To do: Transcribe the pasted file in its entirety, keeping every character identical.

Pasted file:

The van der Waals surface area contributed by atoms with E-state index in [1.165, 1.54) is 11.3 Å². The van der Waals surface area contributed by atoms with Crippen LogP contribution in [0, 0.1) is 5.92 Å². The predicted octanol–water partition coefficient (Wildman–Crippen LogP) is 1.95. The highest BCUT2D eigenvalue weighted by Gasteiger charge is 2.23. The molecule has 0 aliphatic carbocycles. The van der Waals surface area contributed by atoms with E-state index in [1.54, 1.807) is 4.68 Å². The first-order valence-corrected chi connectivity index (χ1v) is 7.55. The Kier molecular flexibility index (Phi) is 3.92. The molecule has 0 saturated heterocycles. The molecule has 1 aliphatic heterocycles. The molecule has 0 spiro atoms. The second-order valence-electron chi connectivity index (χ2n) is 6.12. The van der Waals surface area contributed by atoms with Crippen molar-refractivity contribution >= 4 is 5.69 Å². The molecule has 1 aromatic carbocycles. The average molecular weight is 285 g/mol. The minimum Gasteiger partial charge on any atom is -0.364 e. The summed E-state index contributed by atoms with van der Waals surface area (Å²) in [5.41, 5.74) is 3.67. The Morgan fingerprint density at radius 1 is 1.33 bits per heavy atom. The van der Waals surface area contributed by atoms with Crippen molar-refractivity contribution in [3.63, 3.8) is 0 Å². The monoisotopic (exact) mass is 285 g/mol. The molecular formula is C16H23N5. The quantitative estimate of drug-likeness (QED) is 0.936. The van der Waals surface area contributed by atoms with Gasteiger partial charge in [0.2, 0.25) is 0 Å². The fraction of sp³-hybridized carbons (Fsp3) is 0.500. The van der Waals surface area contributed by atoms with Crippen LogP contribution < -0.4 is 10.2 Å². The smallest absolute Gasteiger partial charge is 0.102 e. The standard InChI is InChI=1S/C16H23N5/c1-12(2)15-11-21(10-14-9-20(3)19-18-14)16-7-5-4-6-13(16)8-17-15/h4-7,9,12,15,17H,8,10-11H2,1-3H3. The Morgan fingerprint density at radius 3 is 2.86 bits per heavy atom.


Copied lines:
The van der Waals surface area contributed by atoms with E-state index in [1.165, 1.54) is 11.3 Å². The van der Waals surface area contributed by atoms with Crippen LogP contribution in [0, 0.1) is 5.92 Å². The predicted octanol–water partition coefficient (Wildman–Crippen LogP) is 1.95. The highest BCUT2D eigenvalue weighted by Gasteiger charge is 2.23. The molecule has 0 aliphatic carbocycles. The van der Waals surface area contributed by atoms with E-state index in [1.54, 1.807) is 4.68 Å². The first-order valence-corrected chi connectivity index (χ1v) is 7.55. The Kier molecular flexibility index (Phi) is 3.92. The molecule has 0 saturated heterocycles. The molecule has 1 aliphatic heterocycles. The molecule has 0 spiro atoms. The second-order valence-electron chi connectivity index (χ2n) is 6.12. The van der Waals surface area contributed by atoms with Crippen molar-refractivity contribution >= 4 is 5.69 Å². The molecule has 1 aromatic carbocycles. The average molecular weight is 285 g/mol. The minimum Gasteiger partial charge on any atom is -0.364 e. The summed E-state index contributed by atoms with van der Waals surface area (Å²) in [5.41, 5.74) is 3.67. The Morgan fingerprint density at radius 1 is 1.33 bits per heavy atom. The van der Waals surface area contributed by atoms with Crippen molar-refractivity contribution in [3.63, 3.8) is 0 Å². The monoisotopic (exact) mass is 285 g/mol. The molecular formula is C16H23N5. The quantitative estimate of drug-likeness (QED) is 0.936. The van der Waals surface area contributed by atoms with Gasteiger partial charge in [0.2, 0.25) is 0 Å². The fraction of sp³-hybridized carbons (Fsp3) is 0.500. The van der Waals surface area contributed by atoms with Crippen LogP contribution < -0.4 is 10.2 Å². The smallest absolute Gasteiger partial charge is 0.102 e. The standard InChI is InChI=1S/C16H23N5/c1-12(2)15-11-21(10-14-9-20(3)19-18-14)16-7-5-4-6-13(16)8-17-15/h4-7,9,12,15,17H,8,10-11H2,1-3H3. The Morgan fingerprint density at radius 3 is 2.86 bits per heavy atom.